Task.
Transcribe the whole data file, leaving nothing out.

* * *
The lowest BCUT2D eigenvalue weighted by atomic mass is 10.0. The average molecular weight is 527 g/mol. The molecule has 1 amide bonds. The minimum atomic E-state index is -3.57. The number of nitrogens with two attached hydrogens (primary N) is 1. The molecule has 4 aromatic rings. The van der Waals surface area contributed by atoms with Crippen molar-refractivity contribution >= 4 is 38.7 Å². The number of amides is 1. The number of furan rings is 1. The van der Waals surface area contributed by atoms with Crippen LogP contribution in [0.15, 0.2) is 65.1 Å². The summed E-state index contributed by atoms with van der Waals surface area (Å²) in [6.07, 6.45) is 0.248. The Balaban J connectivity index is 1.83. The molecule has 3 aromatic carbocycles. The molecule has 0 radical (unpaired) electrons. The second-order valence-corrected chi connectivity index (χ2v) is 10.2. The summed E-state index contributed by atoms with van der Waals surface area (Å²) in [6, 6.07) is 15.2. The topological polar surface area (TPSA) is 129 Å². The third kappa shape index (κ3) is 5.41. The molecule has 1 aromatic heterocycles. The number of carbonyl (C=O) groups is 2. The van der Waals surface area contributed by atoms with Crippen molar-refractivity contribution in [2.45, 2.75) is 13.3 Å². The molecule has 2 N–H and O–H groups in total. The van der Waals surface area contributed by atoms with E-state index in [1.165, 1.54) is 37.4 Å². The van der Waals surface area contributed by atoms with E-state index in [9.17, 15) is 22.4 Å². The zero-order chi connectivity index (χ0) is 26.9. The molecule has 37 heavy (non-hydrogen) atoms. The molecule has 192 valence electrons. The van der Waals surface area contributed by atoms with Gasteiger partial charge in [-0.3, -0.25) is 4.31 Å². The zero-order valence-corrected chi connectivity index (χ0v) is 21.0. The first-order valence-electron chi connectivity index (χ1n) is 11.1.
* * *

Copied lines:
The lowest BCUT2D eigenvalue weighted by atomic mass is 10.0. The average molecular weight is 527 g/mol. The molecule has 1 amide bonds. The minimum atomic E-state index is -3.57. The number of nitrogens with two attached hydrogens (primary N) is 1. The molecule has 4 aromatic rings. The van der Waals surface area contributed by atoms with Crippen molar-refractivity contribution >= 4 is 38.7 Å². The number of amides is 1. The number of furan rings is 1. The van der Waals surface area contributed by atoms with Crippen LogP contribution in [0.15, 0.2) is 65.1 Å². The summed E-state index contributed by atoms with van der Waals surface area (Å²) in [6.07, 6.45) is 0.248. The Balaban J connectivity index is 1.83. The molecule has 3 aromatic carbocycles. The molecule has 0 radical (unpaired) electrons. The second-order valence-corrected chi connectivity index (χ2v) is 10.2. The summed E-state index contributed by atoms with van der Waals surface area (Å²) in [6, 6.07) is 15.2. The topological polar surface area (TPSA) is 129 Å². The third kappa shape index (κ3) is 5.41. The molecule has 1 aromatic heterocycles. The number of carbonyl (C=O) groups is 2. The van der Waals surface area contributed by atoms with Crippen molar-refractivity contribution in [2.45, 2.75) is 13.3 Å². The molecule has 2 N–H and O–H groups in total. The van der Waals surface area contributed by atoms with E-state index in [1.165, 1.54) is 37.4 Å². The van der Waals surface area contributed by atoms with E-state index in [9.17, 15) is 22.4 Å². The zero-order chi connectivity index (χ0) is 26.9. The molecule has 37 heavy (non-hydrogen) atoms. The molecule has 192 valence electrons. The van der Waals surface area contributed by atoms with Gasteiger partial charge in [-0.3, -0.25) is 4.31 Å². The zero-order valence-corrected chi connectivity index (χ0v) is 21.0. The first-order valence-electron chi connectivity index (χ1n) is 11.1.